I grew up in central New Jersey. My dad grew up in Bethlehem, Penna. My paternal grandfather, Howard, was an accountant for Bethlehem Steel.

I didn't learn that until my grandfather's funeral, when I was about 12 or so. According to a former neighbor that day, he had also been treasurer for his church -- which was Lutheran, I'm pretty sure. "Howard was so good at it. He knew where every penny was!" the neighbor said.

Also at that funeral, I learned that my dad had played first base -- just like me! I'm not sure I had known that before. What can I say? My male forebears were definitely members of the silent generations.

My grandfather was born on a farm. Some time when he was a boy, he moved to the closest town: Quakertown, Penna. He wrote about it for my cousin Lindy when she had a school assignment to gather some family history. He wrote such a great narrative about moving to town that she copied and mailed it to the rest of the family. (I'll have to ask her for a copy; my mom probably has my dad's copy, in a drawer that's far away.)

I've often wondered what interaction, if any, my grandfather had with Quakers in Quakertown, what he thought of them, and what he would think of me becoming one, which happened well after he died.

As regular readers of this blog will remember, in January I flew back to New Jersey to help my mom pack up and move closer to my oldest sister, in upstate N.Y. I drove the rental truck by myself. My mom and sister followed a day later in her car. I actually flew home before they got there.

En route to upstate New York, I drove on the Penna. Turnpike to the Northeast Extension of the Turnpike (476), past towns like Gwynedd, North Wales (where my grandfather lived most of his retirement), and Plymouth Meeting that recall the Welsh and Quaker and Quaker Welsh history of that area northeast of Philadelphia. And where else would you find a town named Bala Cynwyd?!

So anyway, there it was, listed on a sign on the Turnpike: Quakertown!

I just had to get off and visit. I trundled the 16-footer off the exit, turned left at the Wawa, and drove nine miles to town. I imagined the fields being where my grandfather had grown up. I had no idea how far out of town they had lived before moving.

Then I got to the downtown. It has that look of old, long-settled villages in the Northeast: close-together houses, steep roofs, twisty narrow roads trying to accommodate the modern SUVs and pickups. Strip malls and convenience stores on the state highway at the edge of town.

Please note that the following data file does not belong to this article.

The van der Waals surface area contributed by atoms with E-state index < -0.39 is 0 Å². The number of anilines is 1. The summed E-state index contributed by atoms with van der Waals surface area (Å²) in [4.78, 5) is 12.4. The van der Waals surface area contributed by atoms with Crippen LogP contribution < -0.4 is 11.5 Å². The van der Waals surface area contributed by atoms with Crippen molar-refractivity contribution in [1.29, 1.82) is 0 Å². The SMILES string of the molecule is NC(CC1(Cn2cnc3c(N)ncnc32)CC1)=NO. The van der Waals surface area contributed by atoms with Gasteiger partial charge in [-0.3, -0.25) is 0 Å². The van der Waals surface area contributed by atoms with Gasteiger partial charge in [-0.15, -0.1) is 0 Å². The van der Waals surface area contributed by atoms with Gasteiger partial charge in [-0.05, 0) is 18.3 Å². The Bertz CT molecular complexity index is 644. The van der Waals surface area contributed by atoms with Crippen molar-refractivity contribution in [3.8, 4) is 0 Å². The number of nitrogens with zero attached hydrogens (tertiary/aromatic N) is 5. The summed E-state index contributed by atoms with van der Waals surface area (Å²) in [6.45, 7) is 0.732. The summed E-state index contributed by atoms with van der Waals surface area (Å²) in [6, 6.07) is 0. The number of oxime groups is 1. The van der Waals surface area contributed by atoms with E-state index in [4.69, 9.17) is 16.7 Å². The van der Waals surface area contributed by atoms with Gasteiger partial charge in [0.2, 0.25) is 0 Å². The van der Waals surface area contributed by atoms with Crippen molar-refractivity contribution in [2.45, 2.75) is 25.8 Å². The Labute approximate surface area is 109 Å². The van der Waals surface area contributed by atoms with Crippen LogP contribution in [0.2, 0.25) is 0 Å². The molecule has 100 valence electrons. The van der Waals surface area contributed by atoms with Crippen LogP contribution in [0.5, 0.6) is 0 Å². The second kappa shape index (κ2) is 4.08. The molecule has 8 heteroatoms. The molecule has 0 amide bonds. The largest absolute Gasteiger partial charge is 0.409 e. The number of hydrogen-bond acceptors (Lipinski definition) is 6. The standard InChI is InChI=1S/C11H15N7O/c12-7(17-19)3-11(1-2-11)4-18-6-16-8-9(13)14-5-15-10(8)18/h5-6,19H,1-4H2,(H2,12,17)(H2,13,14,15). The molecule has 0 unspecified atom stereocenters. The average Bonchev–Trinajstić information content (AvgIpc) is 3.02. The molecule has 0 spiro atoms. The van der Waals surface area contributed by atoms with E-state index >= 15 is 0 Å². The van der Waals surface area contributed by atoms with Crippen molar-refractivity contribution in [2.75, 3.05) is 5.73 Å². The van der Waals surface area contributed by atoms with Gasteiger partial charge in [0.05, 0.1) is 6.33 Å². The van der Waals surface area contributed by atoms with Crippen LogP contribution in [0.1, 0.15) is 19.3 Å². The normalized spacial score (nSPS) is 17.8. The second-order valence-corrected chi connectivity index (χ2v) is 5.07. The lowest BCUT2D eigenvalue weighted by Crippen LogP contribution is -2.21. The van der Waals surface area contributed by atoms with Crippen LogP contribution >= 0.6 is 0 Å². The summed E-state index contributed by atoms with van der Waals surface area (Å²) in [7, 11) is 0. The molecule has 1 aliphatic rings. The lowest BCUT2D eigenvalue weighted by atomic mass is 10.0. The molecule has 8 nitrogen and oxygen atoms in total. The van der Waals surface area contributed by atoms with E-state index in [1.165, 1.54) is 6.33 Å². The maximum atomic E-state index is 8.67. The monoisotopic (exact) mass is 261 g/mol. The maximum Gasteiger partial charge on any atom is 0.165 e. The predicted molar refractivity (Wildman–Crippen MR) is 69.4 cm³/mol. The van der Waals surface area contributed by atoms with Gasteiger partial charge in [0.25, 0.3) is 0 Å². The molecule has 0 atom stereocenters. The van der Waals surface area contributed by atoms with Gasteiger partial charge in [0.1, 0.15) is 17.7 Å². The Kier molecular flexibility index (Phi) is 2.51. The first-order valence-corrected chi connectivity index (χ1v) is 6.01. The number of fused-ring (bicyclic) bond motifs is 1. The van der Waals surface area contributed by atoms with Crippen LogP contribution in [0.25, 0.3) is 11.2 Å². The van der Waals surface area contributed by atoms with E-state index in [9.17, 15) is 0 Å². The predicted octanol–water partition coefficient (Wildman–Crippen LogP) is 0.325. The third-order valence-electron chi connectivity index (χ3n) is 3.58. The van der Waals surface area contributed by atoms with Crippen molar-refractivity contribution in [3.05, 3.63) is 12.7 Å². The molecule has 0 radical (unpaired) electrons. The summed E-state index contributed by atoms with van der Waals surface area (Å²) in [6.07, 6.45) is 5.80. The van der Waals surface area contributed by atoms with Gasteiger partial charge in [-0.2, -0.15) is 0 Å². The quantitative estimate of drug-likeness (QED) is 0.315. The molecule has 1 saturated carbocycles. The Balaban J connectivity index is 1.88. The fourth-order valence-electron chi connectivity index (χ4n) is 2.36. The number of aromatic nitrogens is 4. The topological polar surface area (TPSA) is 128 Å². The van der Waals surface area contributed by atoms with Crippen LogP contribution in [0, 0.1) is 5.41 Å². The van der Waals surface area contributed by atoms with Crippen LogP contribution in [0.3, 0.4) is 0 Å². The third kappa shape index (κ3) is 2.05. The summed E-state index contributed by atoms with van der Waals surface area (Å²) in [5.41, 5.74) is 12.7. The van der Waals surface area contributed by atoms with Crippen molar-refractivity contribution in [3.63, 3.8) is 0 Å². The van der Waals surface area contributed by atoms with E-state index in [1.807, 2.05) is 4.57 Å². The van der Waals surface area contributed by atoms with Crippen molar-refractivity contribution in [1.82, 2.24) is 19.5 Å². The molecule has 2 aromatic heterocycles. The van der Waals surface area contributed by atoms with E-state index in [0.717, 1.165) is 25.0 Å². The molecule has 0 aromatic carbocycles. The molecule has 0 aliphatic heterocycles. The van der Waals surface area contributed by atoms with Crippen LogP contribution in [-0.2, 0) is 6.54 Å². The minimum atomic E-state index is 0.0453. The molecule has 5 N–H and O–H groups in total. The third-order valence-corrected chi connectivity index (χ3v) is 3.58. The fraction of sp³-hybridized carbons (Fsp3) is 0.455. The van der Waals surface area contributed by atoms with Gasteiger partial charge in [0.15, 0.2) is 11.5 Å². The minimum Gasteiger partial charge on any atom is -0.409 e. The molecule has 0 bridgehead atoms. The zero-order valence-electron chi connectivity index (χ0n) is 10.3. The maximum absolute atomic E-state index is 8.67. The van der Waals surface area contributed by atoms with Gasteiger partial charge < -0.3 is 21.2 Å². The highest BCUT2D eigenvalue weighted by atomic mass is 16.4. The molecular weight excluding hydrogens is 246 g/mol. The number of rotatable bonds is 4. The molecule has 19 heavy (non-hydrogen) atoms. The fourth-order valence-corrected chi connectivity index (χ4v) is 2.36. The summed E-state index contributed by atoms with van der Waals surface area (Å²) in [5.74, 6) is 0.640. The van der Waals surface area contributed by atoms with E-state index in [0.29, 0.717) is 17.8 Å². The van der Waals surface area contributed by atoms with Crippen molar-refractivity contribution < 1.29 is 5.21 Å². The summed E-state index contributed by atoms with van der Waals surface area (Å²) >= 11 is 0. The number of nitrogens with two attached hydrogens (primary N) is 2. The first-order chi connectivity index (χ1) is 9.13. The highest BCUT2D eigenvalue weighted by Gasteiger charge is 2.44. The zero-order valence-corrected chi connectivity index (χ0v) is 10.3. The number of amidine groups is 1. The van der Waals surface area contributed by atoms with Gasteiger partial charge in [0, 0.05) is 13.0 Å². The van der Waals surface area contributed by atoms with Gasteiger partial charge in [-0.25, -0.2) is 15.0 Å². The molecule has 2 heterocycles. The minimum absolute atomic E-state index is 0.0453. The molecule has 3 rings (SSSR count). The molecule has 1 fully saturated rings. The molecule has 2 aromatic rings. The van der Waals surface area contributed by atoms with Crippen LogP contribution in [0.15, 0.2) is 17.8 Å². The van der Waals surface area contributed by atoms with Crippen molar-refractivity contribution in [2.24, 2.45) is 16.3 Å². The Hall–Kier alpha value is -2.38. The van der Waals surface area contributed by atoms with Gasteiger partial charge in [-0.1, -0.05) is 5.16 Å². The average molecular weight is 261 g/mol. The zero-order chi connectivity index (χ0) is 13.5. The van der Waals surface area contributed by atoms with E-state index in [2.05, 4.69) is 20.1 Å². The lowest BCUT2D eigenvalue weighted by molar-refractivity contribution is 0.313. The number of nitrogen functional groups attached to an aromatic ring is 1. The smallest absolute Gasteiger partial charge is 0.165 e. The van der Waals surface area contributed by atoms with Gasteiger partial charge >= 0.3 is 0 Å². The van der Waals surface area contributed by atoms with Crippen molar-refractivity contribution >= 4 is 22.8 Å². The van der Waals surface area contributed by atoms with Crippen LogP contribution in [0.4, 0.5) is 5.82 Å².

When I was a child, we didn't visit many relatives besides my cousins and grandfather, usually for Thanksgiving and occasionally at other times. We also used to go to the Kutztown Fair (where my main memory is being held by my dad, probably when I was about three, while he was smoking, and the cigarette touched me briefly and burned me.)

My dad had an uncle and aunt and cousin who still lived in Quakertown, I think. We must have gone to Quakertown at least once, because I had a dim recollection of the Liberty Hall, built in 1772. Seeing that building stirred an old, old memory of going there as a young child, and hearing about how the Liberty Bell was there briefly.

Finally, before turning around and heading back to 476, I stopped at a locally owned bakery and bought a coffee and pastry to give something back to the local economy. That was the extent of the visit. Oh, I also bought gas at the Wawa on the way back to the Turnpike, but that money wasn't going to stay local anyway. So the truck trundled back onto the Turnpike, and that was this Quaker's visit to Quakertwon.

P.S. The "Quakertown Alive!" website of the Upper Bucks County Chamber of Commerce has a picture of Richland Friends Meeting as part of its webpage masthead. How cool is that?


Anonymous said...

That's awesome. That's like me when I go to Koreatown. :)

Michael said...


I've been an anonymous reader of yours for while now. (I came across your site via Robin's, via Gregg Koskela's... I used to go to Newberg Friends with Gregg).

Anyway, I had to come out of the woodwork on this one. Six months ago I moved to a Philly suburb to go to grad school and I live 10 minutes from Plymouth Meeting and close to all the places you mentioned. I love that you even talked about WaWa.

My family has old Quaker roots in Philadelphia, so it has been great to be out here and take in some of the history.

So, thanks for sharing your journey on that trip, and your family's journey as well.


Robin M. said...

Someday, we'll have to take our children there too...

Chris M. said...

@Allison: What a great comparison. Thank you!

@Michael: I've read your blog from time to time, too. Thanks for stepping out of lurkerdom to comment. My cousins grew up in Lansdale, Montgomery County, where we always went for Thanksgiving.

@Robin: Okay! Maybe when we go back for my 20th college reunion this summer? not...